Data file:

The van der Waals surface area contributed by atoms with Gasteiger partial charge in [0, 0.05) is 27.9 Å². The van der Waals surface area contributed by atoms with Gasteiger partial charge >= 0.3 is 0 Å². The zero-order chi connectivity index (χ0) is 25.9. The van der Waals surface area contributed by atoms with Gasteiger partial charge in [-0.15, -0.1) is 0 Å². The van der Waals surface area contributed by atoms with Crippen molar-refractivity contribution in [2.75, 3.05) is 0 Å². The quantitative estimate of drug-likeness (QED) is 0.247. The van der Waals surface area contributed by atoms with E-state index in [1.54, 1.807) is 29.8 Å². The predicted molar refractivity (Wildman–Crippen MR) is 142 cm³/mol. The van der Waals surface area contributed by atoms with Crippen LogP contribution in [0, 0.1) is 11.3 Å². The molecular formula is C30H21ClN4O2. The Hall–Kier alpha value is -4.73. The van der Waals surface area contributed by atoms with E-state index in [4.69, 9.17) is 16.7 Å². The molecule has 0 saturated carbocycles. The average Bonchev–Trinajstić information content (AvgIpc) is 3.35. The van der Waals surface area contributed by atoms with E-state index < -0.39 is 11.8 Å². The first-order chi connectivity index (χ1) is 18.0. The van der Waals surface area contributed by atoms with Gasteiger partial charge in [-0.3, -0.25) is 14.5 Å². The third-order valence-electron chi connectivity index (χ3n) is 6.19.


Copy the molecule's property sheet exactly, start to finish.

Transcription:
The van der Waals surface area contributed by atoms with Gasteiger partial charge in [0, 0.05) is 27.9 Å². The van der Waals surface area contributed by atoms with Gasteiger partial charge >= 0.3 is 0 Å². The zero-order chi connectivity index (χ0) is 25.9. The van der Waals surface area contributed by atoms with Gasteiger partial charge in [-0.15, -0.1) is 0 Å². The van der Waals surface area contributed by atoms with Crippen molar-refractivity contribution in [2.75, 3.05) is 0 Å². The quantitative estimate of drug-likeness (QED) is 0.247. The van der Waals surface area contributed by atoms with E-state index in [1.54, 1.807) is 29.8 Å². The predicted molar refractivity (Wildman–Crippen MR) is 142 cm³/mol. The van der Waals surface area contributed by atoms with Crippen LogP contribution in [0, 0.1) is 11.3 Å². The molecular formula is C30H21ClN4O2. The Hall–Kier alpha value is -4.73. The van der Waals surface area contributed by atoms with E-state index in [4.69, 9.17) is 16.7 Å². The molecule has 0 saturated carbocycles. The average Bonchev–Trinajstić information content (AvgIpc) is 3.35. The van der Waals surface area contributed by atoms with E-state index < -0.39 is 11.8 Å². The first-order chi connectivity index (χ1) is 18.0. The van der Waals surface area contributed by atoms with Gasteiger partial charge in [-0.3, -0.25) is 14.5 Å². The third-order valence-electron chi connectivity index (χ3n) is 6.19.